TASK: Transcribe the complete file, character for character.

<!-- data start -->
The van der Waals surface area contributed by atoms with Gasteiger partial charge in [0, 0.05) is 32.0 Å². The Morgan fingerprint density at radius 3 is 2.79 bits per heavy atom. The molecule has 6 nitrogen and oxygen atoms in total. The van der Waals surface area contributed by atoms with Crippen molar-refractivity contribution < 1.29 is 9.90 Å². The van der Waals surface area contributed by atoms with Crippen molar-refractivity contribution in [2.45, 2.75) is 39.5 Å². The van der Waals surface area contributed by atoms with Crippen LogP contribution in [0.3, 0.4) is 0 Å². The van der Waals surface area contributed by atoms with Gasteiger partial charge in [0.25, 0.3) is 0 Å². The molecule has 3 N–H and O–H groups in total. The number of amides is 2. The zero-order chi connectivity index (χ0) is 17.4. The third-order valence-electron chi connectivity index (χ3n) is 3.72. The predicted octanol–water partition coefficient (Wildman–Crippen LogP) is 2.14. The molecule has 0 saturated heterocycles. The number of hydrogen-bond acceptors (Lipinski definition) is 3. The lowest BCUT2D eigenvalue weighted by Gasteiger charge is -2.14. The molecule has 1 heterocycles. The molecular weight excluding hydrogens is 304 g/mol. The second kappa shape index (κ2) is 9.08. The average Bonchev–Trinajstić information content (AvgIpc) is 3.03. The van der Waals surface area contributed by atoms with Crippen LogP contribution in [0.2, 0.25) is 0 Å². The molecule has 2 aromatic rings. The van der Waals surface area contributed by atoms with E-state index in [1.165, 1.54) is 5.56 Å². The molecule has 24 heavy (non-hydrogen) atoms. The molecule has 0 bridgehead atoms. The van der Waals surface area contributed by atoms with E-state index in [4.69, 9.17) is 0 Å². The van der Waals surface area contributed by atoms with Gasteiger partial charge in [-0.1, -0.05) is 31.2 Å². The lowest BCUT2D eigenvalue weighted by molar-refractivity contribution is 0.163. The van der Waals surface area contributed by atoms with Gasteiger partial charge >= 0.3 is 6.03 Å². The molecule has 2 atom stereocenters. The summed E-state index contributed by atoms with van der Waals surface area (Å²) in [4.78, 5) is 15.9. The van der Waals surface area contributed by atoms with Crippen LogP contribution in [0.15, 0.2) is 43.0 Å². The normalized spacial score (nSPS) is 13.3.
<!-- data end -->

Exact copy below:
The van der Waals surface area contributed by atoms with Gasteiger partial charge in [0, 0.05) is 32.0 Å². The Morgan fingerprint density at radius 3 is 2.79 bits per heavy atom. The molecule has 6 nitrogen and oxygen atoms in total. The van der Waals surface area contributed by atoms with Crippen molar-refractivity contribution < 1.29 is 9.90 Å². The van der Waals surface area contributed by atoms with Crippen molar-refractivity contribution in [2.45, 2.75) is 39.5 Å². The van der Waals surface area contributed by atoms with Crippen LogP contribution in [0.3, 0.4) is 0 Å². The van der Waals surface area contributed by atoms with Gasteiger partial charge in [0.25, 0.3) is 0 Å². The molecule has 3 N–H and O–H groups in total. The number of amides is 2. The zero-order chi connectivity index (χ0) is 17.4. The third-order valence-electron chi connectivity index (χ3n) is 3.72. The predicted octanol–water partition coefficient (Wildman–Crippen LogP) is 2.14. The molecule has 0 saturated heterocycles. The number of hydrogen-bond acceptors (Lipinski definition) is 3. The lowest BCUT2D eigenvalue weighted by Gasteiger charge is -2.14. The molecule has 1 heterocycles. The molecular weight excluding hydrogens is 304 g/mol. The second kappa shape index (κ2) is 9.08. The average Bonchev–Trinajstić information content (AvgIpc) is 3.03. The van der Waals surface area contributed by atoms with Crippen LogP contribution in [0.2, 0.25) is 0 Å². The molecule has 2 aromatic rings. The van der Waals surface area contributed by atoms with E-state index in [1.165, 1.54) is 5.56 Å². The molecule has 24 heavy (non-hydrogen) atoms. The molecule has 0 bridgehead atoms. The van der Waals surface area contributed by atoms with E-state index in [4.69, 9.17) is 0 Å². The van der Waals surface area contributed by atoms with Gasteiger partial charge in [-0.1, -0.05) is 31.2 Å². The lowest BCUT2D eigenvalue weighted by molar-refractivity contribution is 0.163. The van der Waals surface area contributed by atoms with Gasteiger partial charge >= 0.3 is 6.03 Å². The molecule has 2 atom stereocenters. The summed E-state index contributed by atoms with van der Waals surface area (Å²) in [4.78, 5) is 15.9. The van der Waals surface area contributed by atoms with Crippen LogP contribution in [0.15, 0.2) is 43.0 Å². The normalized spacial score (nSPS) is 13.3.